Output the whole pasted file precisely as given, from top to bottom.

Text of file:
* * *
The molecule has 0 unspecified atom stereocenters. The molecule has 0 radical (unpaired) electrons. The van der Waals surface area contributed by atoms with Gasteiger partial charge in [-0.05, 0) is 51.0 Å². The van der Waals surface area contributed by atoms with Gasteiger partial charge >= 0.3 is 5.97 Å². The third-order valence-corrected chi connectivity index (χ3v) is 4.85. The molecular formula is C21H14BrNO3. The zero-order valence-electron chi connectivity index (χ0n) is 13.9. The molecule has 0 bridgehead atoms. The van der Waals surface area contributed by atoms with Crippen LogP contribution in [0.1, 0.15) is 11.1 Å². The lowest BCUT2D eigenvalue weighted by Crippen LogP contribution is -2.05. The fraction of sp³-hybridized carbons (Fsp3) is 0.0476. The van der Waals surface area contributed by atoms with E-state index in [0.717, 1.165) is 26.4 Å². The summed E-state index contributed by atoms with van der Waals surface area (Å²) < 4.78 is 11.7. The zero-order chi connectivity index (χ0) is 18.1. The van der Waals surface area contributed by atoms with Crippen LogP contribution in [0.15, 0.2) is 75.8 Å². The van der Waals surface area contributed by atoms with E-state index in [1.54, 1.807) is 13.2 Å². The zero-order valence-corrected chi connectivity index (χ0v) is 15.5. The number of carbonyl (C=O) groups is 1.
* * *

The molecule has 0 unspecified atom stereocenters. The molecule has 0 radical (unpaired) electrons. The van der Waals surface area contributed by atoms with Gasteiger partial charge in [-0.05, 0) is 51.0 Å². The van der Waals surface area contributed by atoms with Gasteiger partial charge >= 0.3 is 5.97 Å². The third-order valence-corrected chi connectivity index (χ3v) is 4.85. The molecular formula is C21H14BrNO3. The zero-order valence-electron chi connectivity index (χ0n) is 13.9. The molecule has 0 bridgehead atoms. The van der Waals surface area contributed by atoms with Crippen LogP contribution in [0.1, 0.15) is 11.1 Å². The lowest BCUT2D eigenvalue weighted by Crippen LogP contribution is -2.05. The fraction of sp³-hybridized carbons (Fsp3) is 0.0476. The van der Waals surface area contributed by atoms with E-state index in [0.717, 1.165) is 26.4 Å². The summed E-state index contributed by atoms with van der Waals surface area (Å²) < 4.78 is 11.7. The zero-order chi connectivity index (χ0) is 18.1. The van der Waals surface area contributed by atoms with Crippen LogP contribution in [0.15, 0.2) is 75.8 Å². The van der Waals surface area contributed by atoms with E-state index in [1.54, 1.807) is 13.2 Å². The zero-order valence-corrected chi connectivity index (χ0v) is 15.5. The number of carbonyl (C=O) groups is 1.